Andres Oppenheimer

Immigration: Will China be the new Mexico?

Democratic presidential hopeful Hillary Clinton will have a formidable weapon to disarm Republican anti-immigration candidates who want to virtually seal the U.S. southern border — there are already more Chinese than Mexican immigrants who enter the United States every year.

New figures from the U.S. Census Bureau’s American Community Survey reveal that 147,000 Chinese immigrants arrived in the United States from China in 2013, versus 125,000 from Mexico. The annual survey includes both documented and undocumented migrants, and it was the first time that it showed a greater flow of immigrants from China than from Mexico.

The number of undocumented Mexicans moving to the United States has plummeted in recent years, dropping from around 400,000 per year about a decade ago to their current numbers, demographers say.

The number of Mexican immigrants reached its lowest level in more than a half-century in 2011. In addition to the 2008 U.S. financial crisis, Mexican immigration dropped because of lower birth-rates in Mexico — fertility rates there have gone down from about 5.5 children per woman in the 1970s to about 2.5 children today — and due to President Barack Obama’s increased border security measures, including record numbers of deportations of undocumented immigrants.

Meantime, the number of Chinese immigrants is booming, from about 75,000 a year a decade ago to twice as many today. Experts say it’s both because China has become wealthier, which is allowing many Chinese to send their children to school in the United States, and because China’s recent economic downturn is driving many Chinese “internal migrants” to seek a new life abroad.

About 250 million people have moved from China’s rural areas to big cities in recent decades, and live as undocumented internal migrants in Beijing and other major cities. Growing unemployment in China’s construction industry is driving many of these migrants to seek jobs abroad, experts say.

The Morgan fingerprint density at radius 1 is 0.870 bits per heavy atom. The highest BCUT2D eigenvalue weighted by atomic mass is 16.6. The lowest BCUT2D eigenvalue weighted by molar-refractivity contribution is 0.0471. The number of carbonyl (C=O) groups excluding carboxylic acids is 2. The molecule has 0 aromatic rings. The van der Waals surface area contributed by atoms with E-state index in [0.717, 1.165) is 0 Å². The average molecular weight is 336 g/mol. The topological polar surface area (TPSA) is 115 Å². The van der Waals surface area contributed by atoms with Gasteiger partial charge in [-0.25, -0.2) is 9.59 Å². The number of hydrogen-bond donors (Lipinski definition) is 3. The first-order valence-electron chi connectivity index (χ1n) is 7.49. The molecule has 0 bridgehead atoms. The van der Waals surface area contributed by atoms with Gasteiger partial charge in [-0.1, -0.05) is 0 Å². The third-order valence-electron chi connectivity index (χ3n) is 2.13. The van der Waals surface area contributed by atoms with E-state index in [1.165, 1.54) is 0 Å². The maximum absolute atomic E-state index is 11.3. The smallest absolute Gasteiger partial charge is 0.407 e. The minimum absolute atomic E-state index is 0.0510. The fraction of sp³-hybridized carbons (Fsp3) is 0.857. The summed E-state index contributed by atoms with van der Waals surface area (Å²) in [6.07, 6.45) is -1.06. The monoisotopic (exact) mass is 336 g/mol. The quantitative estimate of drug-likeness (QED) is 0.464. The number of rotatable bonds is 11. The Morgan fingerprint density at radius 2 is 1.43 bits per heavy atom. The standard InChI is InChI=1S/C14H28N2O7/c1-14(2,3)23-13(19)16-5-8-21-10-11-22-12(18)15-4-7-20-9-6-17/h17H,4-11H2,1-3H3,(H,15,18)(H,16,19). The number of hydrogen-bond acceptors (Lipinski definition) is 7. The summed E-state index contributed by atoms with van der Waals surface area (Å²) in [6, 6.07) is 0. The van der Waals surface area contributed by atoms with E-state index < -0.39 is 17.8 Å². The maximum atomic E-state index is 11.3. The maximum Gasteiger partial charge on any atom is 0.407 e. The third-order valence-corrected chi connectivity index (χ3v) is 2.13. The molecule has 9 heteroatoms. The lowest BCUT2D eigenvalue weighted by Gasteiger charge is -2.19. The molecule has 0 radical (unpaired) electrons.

Dudley L. Poston, Jr., an expert in Chinese and Mexican migration patterns with Texas A&M University, says the new trends are likely to continue. He does not believe that the U.S. economic recovery will result in a big increase in Mexican immigration, while new arrivals from China and India are likely to increase to a combined 400,000 people a year.

While there are an estimated 6 million Mexican undocumented migrants and only about 300,000 undocumented Chinese living in the United States, most of the new arrivals are not people who cross the border illegally, but people who come as tourists or students and overstay their visas, he said.

“Sealing the southern border is not going to keep immigrants out of the country,” Poston told me. “The debate about sealing the border is foolish, because it’s the visa over-stayers who make up the biggest percentage of undocumented migrants.”

The new U.S. Census data came as Clinton positioned herself in a speech last week as the most pro-immigration candidate. Clinton moved farther to the left than Obama on immigration by supporting a path to citizenship for the estimated 11 million undocumented people living in the United States.

On the other hand, Republicans — with the possible exception of former Florida Gov. Jeb Bush — are hardening their immigration stands.

Sen. Marco Rubio, R-Fla., Wisconsin Gov. Scott Walker and former Arkansas Gov. Mike Huckabee, who had earlier supported legal status to undocumented immigrants or their children, have recently backed away from their previous positions. Virtually all Republican hopefuls oppose Obama’s 2014 executive order granting temporary work permits to undocumented immigrants, which Sen. Ted Cruz of Texas has described as an “illegal executive amnesty.”

Republican immigration hard-liners say that the U.S. Census data on Chinese and Mexican immigrants should be taken with a grain of salt.

The survey asked foreign-born people in the United States where they lived a year earlier, and undocumented residents are less likely to answer that question, they say. Also, the percentage of Mexicans who arrive in the United States without immigration documents is much higher than that of Chinese, they say.

My opinion: Granted, the new Census figures may undercount undocumented people. But the trend is clear: immigration from Mexico is way down, while immigration from Asia is way up.

So when Republican immigration hard-liners pound the table demanding to “secure the border” to stop an alleged invasion of illegal aliens from the south, there are new reasons to wonder whether their primary goal is to fix the broken U.S. immigration system, or to keep out Mexicans. Hillary will suggest it’s the latter — and she will be right.

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